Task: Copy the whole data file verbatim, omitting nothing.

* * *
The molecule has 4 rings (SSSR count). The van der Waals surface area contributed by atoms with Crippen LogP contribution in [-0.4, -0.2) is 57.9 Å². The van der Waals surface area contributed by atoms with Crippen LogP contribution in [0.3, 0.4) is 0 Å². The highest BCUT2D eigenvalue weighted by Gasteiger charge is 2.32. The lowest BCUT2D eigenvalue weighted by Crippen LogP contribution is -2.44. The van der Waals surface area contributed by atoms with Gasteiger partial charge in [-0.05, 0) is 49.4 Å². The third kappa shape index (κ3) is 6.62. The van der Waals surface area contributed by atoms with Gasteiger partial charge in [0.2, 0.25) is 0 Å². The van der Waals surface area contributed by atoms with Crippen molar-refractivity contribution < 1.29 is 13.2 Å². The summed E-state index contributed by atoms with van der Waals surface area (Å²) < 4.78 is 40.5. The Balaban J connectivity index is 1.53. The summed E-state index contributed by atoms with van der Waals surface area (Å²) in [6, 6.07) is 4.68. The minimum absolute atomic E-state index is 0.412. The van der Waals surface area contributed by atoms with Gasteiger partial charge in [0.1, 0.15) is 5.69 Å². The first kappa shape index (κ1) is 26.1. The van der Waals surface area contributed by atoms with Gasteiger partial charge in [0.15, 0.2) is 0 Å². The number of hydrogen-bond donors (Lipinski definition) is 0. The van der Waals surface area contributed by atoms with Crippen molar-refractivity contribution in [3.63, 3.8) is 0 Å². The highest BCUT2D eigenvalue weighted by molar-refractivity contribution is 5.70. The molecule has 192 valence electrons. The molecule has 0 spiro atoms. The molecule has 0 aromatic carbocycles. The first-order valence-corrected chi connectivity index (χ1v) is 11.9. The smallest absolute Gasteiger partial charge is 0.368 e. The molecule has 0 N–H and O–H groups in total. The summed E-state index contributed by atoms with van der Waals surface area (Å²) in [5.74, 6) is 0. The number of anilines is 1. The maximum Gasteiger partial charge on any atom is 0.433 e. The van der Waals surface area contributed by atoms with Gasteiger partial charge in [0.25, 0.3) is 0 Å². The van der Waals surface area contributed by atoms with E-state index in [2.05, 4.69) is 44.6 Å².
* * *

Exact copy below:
The molecule has 4 rings (SSSR count). The van der Waals surface area contributed by atoms with Crippen LogP contribution in [-0.4, -0.2) is 57.9 Å². The van der Waals surface area contributed by atoms with Crippen LogP contribution in [0.3, 0.4) is 0 Å². The highest BCUT2D eigenvalue weighted by Gasteiger charge is 2.32. The lowest BCUT2D eigenvalue weighted by Crippen LogP contribution is -2.44. The van der Waals surface area contributed by atoms with Gasteiger partial charge in [-0.05, 0) is 49.4 Å². The third kappa shape index (κ3) is 6.62. The van der Waals surface area contributed by atoms with Gasteiger partial charge in [0.2, 0.25) is 0 Å². The van der Waals surface area contributed by atoms with Crippen molar-refractivity contribution < 1.29 is 13.2 Å². The summed E-state index contributed by atoms with van der Waals surface area (Å²) < 4.78 is 40.5. The Balaban J connectivity index is 1.53. The summed E-state index contributed by atoms with van der Waals surface area (Å²) in [6, 6.07) is 4.68. The minimum absolute atomic E-state index is 0.412. The van der Waals surface area contributed by atoms with Gasteiger partial charge in [0.1, 0.15) is 5.69 Å². The first kappa shape index (κ1) is 26.1. The van der Waals surface area contributed by atoms with Gasteiger partial charge in [0.15, 0.2) is 0 Å². The number of hydrogen-bond donors (Lipinski definition) is 0. The van der Waals surface area contributed by atoms with Crippen molar-refractivity contribution in [3.63, 3.8) is 0 Å². The highest BCUT2D eigenvalue weighted by molar-refractivity contribution is 5.70. The molecule has 192 valence electrons. The molecule has 0 spiro atoms. The molecule has 0 aromatic carbocycles. The first-order valence-corrected chi connectivity index (χ1v) is 11.9. The smallest absolute Gasteiger partial charge is 0.368 e. The molecule has 0 N–H and O–H groups in total. The summed E-state index contributed by atoms with van der Waals surface area (Å²) in [5.74, 6) is 0. The number of anilines is 1. The maximum Gasteiger partial charge on any atom is 0.433 e. The van der Waals surface area contributed by atoms with Gasteiger partial charge in [0.25, 0.3) is 0 Å². The van der Waals surface area contributed by atoms with E-state index in [2.05, 4.69) is 44.6 Å².